Next Article in Journal
Sustainable Reuse of Mine Tailings and Waste Rock as Water-Balance Covers
Next Article in Special Issue
Contrasting Surficial Composition of Native Gold from Two Different Types of Gold Ore Deposits
Previous Article in Journal
The Effect of Conditioning on the Flotation of Pyrrhotite in the Presence of Chlorite
Article Menu
Issue 7 (July) cover image

Export Article

Open AccessArticle
Minerals 2017, 7(7), 127; https://doi.org/10.3390/min7070127

Hydrothermal Alteration in the Main Sulfide Zone at Unki Mine, Shurugwi Subchamber of the Great Dyke, Zimbabwe: Evidence from Petrography and Silicates Mineral Chemistry

Department of Geology and Geography, University of North Carolina–Pembroke, 211 Old Main, 1 University Dr., Pembroke, NC 28372, USA
Received: 24 May 2017 / Revised: 30 June 2017 / Accepted: 14 July 2017 / Published: 22 July 2017
(This article belongs to the Special Issue Geochemistry and Mineralogy of Hydrothermal Metallic Mineral Deposits)
Full-Text   |   PDF [31899 KB, uploaded 25 July 2017]   |  

Abstract

The main platinum-group element (PGE) occurrence in the Great Dyke of Zimbabwe, the Main Sulfide Zone (MSZ), is a tabular stratabound layer hosted in pyroxenites. A petrographic and silicate composition study across the MSZ at Unki Mine in the Shurugwi Subchamber was conducted to help place some constrains on the origin of the mineralization. The PGE-enriched zone at Unki Mine is a ~10 m thick package of rocks ranging from gabbronorites, a chromitite stringer, plagioclase websterite, plagioclase pyroxenite (pegmatitic in one narrow zone), a base metal sulfide zone and it is largely located below the contact of the Mafic and Ultramafic Sequences. Pyroxenes have been partially hydrothermally altered to amphibole and chlorite in most lithologies. In addition, sulfides tend to occur as cumulus phases or as inclusions in all the silicate phases. Two generations of sulfide mineralization likely occurred at Unki Mine with primary sulfides occurring in association with cumulus phases, and the relatively finer-grained, often lath-like, sulfides that occur in association with alteration phases of chlorite and amphibole that were likely formed later during hydrothermal alteration. Chlorite thermometry yields temperatures ranging from 241 to 390 °C, and from 491 to 640 °C, and they are interpreted to be temperatures recording the hydrothermal event(s) of magmatic origin which affected the mineralization at Unki Mine. Two-pyroxene thermometry yields temperatures that range from 850 to 981 °C, and these temperatures are interpreted to indicate a hydrothermal imprint on the minerals that constitute the MSZ. View Full-Text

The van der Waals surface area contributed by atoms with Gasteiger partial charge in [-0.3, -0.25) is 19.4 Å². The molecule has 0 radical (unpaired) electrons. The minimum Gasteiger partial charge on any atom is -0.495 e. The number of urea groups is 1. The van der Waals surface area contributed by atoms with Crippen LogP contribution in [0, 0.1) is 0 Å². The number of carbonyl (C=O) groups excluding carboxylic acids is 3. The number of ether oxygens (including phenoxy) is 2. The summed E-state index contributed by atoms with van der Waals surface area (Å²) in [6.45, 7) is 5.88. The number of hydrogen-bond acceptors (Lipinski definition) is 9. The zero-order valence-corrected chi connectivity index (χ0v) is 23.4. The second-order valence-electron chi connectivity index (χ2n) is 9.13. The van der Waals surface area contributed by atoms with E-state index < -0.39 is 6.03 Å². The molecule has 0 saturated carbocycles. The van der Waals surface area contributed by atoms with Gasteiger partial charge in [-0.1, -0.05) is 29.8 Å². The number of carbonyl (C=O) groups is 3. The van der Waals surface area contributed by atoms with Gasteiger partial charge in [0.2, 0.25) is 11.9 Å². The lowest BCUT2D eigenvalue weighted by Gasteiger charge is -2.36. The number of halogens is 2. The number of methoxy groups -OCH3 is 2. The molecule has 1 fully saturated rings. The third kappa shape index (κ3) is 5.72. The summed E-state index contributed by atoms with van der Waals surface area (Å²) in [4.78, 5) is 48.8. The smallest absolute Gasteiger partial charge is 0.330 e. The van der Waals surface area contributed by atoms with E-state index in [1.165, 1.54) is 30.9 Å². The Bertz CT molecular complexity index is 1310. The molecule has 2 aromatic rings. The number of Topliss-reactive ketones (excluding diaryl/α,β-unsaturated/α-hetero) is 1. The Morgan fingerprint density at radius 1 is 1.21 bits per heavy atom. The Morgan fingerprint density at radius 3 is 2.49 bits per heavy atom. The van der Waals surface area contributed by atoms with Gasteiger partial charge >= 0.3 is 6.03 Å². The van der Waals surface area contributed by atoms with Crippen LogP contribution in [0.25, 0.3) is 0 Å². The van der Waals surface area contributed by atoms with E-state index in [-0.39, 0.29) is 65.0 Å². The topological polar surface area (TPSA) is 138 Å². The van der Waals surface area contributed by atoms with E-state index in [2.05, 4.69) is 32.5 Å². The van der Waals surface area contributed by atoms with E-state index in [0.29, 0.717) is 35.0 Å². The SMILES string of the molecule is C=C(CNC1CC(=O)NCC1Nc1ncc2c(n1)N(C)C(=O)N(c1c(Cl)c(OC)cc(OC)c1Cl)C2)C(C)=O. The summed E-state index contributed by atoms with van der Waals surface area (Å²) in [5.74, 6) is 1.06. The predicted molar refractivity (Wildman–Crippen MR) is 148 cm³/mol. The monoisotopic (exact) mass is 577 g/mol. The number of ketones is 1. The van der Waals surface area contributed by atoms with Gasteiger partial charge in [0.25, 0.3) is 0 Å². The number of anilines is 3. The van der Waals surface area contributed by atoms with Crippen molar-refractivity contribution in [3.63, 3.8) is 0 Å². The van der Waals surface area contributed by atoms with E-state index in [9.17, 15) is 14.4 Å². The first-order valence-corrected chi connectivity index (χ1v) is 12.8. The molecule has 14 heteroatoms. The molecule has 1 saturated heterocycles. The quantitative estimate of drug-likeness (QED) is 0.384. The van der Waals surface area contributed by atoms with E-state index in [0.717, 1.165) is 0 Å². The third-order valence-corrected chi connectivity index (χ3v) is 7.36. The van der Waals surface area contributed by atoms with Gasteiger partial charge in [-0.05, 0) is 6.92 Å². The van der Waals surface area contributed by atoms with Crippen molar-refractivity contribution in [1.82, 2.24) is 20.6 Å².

Keywords: layered intrusions; Great Dyke; Main Sulfide Zone; mineral chemistry; hydrothermal alteration layered intrusions; Great Dyke; Main Sulfide Zone; mineral chemistry; hydrothermal alteration
Figures

Figure 1

This is an open access article distributed under the Creative Commons Attribution License which permits unrestricted use, distribution, and reproduction in any medium, provided the original work is properly cited. (CC BY 4.0).

Supplementary material

SciFeed

Share & Cite This Article

MDPI and ACS Style

Chaumba, J.B. Hydrothermal Alteration in the Main Sulfide Zone at Unki Mine, Shurugwi Subchamber of the Great Dyke, Zimbabwe: Evidence from Petrography and Silicates Mineral Chemistry. Minerals 2017, 7, 127.

Show more citation formats Show less citations formats

Note that from the first issue of 2016, MDPI journals use article numbers instead of page numbers. See further details here.

Related Articles

Article Metrics

Article Access Statistics

1

Comments

[Return to top]
Minerals EISSN 2075-163X Published by MDPI AG, Basel, Switzerland RSS E-Mail Table of Contents Alert
Back to Top